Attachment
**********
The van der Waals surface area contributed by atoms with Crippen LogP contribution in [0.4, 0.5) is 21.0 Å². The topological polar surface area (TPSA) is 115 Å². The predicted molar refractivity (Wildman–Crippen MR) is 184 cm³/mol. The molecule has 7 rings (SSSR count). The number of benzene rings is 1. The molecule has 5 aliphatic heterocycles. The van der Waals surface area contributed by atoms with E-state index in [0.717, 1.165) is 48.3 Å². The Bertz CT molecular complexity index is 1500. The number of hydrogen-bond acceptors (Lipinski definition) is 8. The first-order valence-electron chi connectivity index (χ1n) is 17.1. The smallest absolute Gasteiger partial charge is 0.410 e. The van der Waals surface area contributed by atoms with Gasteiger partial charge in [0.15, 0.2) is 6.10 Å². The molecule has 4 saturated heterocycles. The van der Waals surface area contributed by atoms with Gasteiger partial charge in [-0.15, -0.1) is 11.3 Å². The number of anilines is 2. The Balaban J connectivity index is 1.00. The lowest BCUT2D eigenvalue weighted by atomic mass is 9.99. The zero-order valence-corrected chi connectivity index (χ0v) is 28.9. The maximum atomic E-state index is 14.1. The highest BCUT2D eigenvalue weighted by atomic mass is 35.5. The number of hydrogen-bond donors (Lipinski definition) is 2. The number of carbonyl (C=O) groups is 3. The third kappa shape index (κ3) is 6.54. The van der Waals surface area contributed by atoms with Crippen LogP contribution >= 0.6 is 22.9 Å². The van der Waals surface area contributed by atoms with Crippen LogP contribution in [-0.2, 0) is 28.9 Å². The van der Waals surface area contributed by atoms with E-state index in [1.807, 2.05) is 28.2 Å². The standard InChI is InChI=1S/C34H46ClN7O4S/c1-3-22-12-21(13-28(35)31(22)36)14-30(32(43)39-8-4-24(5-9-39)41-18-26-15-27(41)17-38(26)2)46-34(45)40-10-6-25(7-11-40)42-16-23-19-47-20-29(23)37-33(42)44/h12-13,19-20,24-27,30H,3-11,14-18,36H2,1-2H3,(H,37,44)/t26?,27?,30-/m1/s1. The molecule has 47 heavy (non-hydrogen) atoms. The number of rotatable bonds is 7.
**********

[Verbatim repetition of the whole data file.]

The van der Waals surface area contributed by atoms with Crippen LogP contribution in [0.4, 0.5) is 21.0 Å². The topological polar surface area (TPSA) is 115 Å². The predicted molar refractivity (Wildman–Crippen MR) is 184 cm³/mol. The molecule has 7 rings (SSSR count). The number of benzene rings is 1. The molecule has 5 aliphatic heterocycles. The van der Waals surface area contributed by atoms with E-state index in [0.717, 1.165) is 48.3 Å². The Bertz CT molecular complexity index is 1500. The number of hydrogen-bond acceptors (Lipinski definition) is 8. The first-order valence-electron chi connectivity index (χ1n) is 17.1. The smallest absolute Gasteiger partial charge is 0.410 e. The van der Waals surface area contributed by atoms with Gasteiger partial charge in [0.15, 0.2) is 6.10 Å². The molecule has 4 saturated heterocycles. The van der Waals surface area contributed by atoms with Gasteiger partial charge in [-0.15, -0.1) is 11.3 Å². The number of anilines is 2. The Balaban J connectivity index is 1.00. The lowest BCUT2D eigenvalue weighted by atomic mass is 9.99. The zero-order valence-corrected chi connectivity index (χ0v) is 28.9. The maximum atomic E-state index is 14.1. The highest BCUT2D eigenvalue weighted by atomic mass is 35.5. The number of hydrogen-bond donors (Lipinski definition) is 2. The number of carbonyl (C=O) groups is 3. The third kappa shape index (κ3) is 6.54. The van der Waals surface area contributed by atoms with Crippen LogP contribution >= 0.6 is 22.9 Å². The van der Waals surface area contributed by atoms with Crippen LogP contribution in [-0.2, 0) is 28.9 Å². The van der Waals surface area contributed by atoms with E-state index in [1.807, 2.05) is 28.2 Å². The standard InChI is InChI=1S/C34H46ClN7O4S/c1-3-22-12-21(13-28(35)31(22)36)14-30(32(43)39-8-4-24(5-9-39)41-18-26-15-27(41)17-38(26)2)46-34(45)40-10-6-25(7-11-40)42-16-23-19-47-20-29(23)37-33(42)44/h12-13,19-20,24-27,30H,3-11,14-18,36H2,1-2H3,(H,37,44)/t26?,27?,30-/m1/s1. The molecule has 47 heavy (non-hydrogen) atoms. The number of rotatable bonds is 7.